As part of this process, during the recent Greek EU Presidency, we launched an ambitious experiment to bring e-democracy to the European Union: the e-Vote. Through an interactive, online forum, the e-Vote aimed to offer citizens new ways to participate in EU policy debates and bridge the gap between citizens and their elected representatives. The e-Vote was extraordinarily successful, with over 175.000 participants. This demonstrates the value of this kind of flexible tool for engaging citizens in issues of topical and global relevance. Over 70% of participants in the e-Vote felt the development of such an electronic demos at EU level was a "very good idea". And 70% said they would make frequent use of such a forum in the future.
The development of an information society for all will help cultivate this new public space. We must enable our citizens to shape this global information society themselves, through their educational skills and access to the appropriate infrastructure. A major development in this direction is the transition from public administration services to e-government. But while e-government has contributed to a more efficient and cost-effective public sector, it still has a long way to go in encouraging and expanding the reach of real participatory democracy.
Ancient Greece has been a constant point of reference and source of inspiration to people around the world in their struggle for democracy. Greece knows as well as any other country that freedom and democracy can never be taken for granted. Our own history is testament to the fact that freedom is something we have to defend constantly; to protect and nurture. New technologies allow citizens to exercise their influence far beyond the limited channel of periodical elections; these technologies create multiple opportunities for people to get engaged directly in decisions within their own community, build interest-oriented coalitions, and networked alliances across borders and cultures. But in making the most of this potential, we must be mindful that technology will not widen social inequalities, by ensuring that access is available to all.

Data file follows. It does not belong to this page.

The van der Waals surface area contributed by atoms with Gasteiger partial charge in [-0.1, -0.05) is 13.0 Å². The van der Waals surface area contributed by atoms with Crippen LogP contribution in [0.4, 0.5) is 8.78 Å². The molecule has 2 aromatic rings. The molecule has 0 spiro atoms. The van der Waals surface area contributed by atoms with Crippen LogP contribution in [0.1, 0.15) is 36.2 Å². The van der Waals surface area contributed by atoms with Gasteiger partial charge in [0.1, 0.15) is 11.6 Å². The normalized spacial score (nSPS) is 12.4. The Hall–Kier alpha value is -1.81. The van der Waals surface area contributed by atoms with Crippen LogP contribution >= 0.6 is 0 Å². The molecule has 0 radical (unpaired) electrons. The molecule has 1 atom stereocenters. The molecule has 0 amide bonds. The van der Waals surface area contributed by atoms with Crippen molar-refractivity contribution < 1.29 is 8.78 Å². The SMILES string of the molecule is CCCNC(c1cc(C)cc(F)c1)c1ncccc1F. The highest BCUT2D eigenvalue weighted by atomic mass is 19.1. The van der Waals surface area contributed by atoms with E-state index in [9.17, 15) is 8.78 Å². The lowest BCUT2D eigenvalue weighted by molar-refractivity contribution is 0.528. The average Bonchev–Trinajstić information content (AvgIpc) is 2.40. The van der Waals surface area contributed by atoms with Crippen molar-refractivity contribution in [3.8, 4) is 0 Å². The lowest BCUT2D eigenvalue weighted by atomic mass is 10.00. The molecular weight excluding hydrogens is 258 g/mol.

With this in mind, the Greek Ministry of Foreign Affairs has organised a Side Event on "The Promise of E-Democracy", in cooperation with UNITAR. It will be he held tomorrow at 9:30 a.m. at Palexpo, Hall Cervin. A panel of world-renowned experts will engage in what promises to be a very lively debate on e-Democracy. Our aim is to come up with tangible ideas and initiatives about how ICTs can be used to enhance the relationship between citizens and governments at the local, national and international level. I would like to invite all of you to come along and share your views with us.